General News of Thursday, 3 January 2013
Source: Daily Graphic
The ban on the importation of used refrigerators, freezers and air conditioners took effect from yesterday, January 1, 2013.
That followed the coming into force of Legislative Instrument (LI) 1932 (2008) which bans the importation of those used items.
Following the passage of the law, a grace period of two years was put in place to allow importers and dealers to re-adjust their operations.
The association of dealers of used refrigerators, however, pleaded with the Ministry of Trade and Industry and the Ministry of Environment, Science and Technology to extend the deadline.
A decision was, therefore, arrived at by the two ministries and the dealers to extend the deadline to December 31, 2012.
“There has been a complete ban on the importation of used refrigerators, freezers and air conditioners. The ban took effect from today (January 1)," the Executive Secretary of the Energy Commission, Dr Alfred Ofosu Ahenkorah, confirmed to the Daily Graphic yesterday.
The move to ban the importation of used fridges came as a result of their high energy consumption and the dangers they pose to the environment.
Ghana loses some revenue through energy wastage, hence the need to phase out those gadgets which consume excessive electric power.
Old and used fridges, for instance, are noted to contain chlorofluorocarbons (CFCs), a group of organic compounds containing elements including carbon, fluorine and, in many cases, other halogens and also hydrogen.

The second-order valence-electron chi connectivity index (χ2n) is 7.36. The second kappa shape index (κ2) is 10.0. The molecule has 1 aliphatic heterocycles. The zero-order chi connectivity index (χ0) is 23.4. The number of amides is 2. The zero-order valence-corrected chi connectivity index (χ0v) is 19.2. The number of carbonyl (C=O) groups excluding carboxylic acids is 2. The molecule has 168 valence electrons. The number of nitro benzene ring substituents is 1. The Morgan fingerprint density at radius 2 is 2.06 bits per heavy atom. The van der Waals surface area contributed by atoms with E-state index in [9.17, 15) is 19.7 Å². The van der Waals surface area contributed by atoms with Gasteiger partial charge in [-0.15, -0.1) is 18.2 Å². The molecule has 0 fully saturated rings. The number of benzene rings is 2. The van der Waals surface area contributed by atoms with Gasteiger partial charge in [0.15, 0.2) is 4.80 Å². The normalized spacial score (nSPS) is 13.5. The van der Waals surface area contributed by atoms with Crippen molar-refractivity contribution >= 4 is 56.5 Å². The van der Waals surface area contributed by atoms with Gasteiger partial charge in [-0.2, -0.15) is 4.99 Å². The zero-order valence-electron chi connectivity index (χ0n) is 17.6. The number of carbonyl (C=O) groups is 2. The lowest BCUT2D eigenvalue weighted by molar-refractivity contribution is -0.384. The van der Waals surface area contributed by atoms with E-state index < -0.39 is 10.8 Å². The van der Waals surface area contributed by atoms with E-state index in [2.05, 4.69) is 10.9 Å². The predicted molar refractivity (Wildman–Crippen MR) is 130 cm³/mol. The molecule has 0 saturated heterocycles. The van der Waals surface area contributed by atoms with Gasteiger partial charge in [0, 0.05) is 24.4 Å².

Dr Ahenkorah said the security agencies at the ports, especially the Customs Division of the Ghana Revenue Authority, had been notified of the coming into force of the law.
The LI 1932, he said, also banned the importation of incandescent bulbs, which also consume high electricity, into the country.
Dr Ahenkorah said the Energy Commission was working closely with dealers in those used items who had been educated on the effects of those items on the country.
The commission, he said, was paying for the development of a business plan to establish facilities to assemble and manufacture those items in the country.
Ghana's embassies in India, Korea, China and Brazil are "seriously working" to get investors to establish assemblying and manufacturing plants in the country, he added.
The LI 1932 also bars the importation of new fridges that do not meet the minimum standards spelt out in LI 1958 and LI 1970.
Many Ghanaians who cannot afford the cost of new fridges rely on second-hand ones which have become a big business in the country.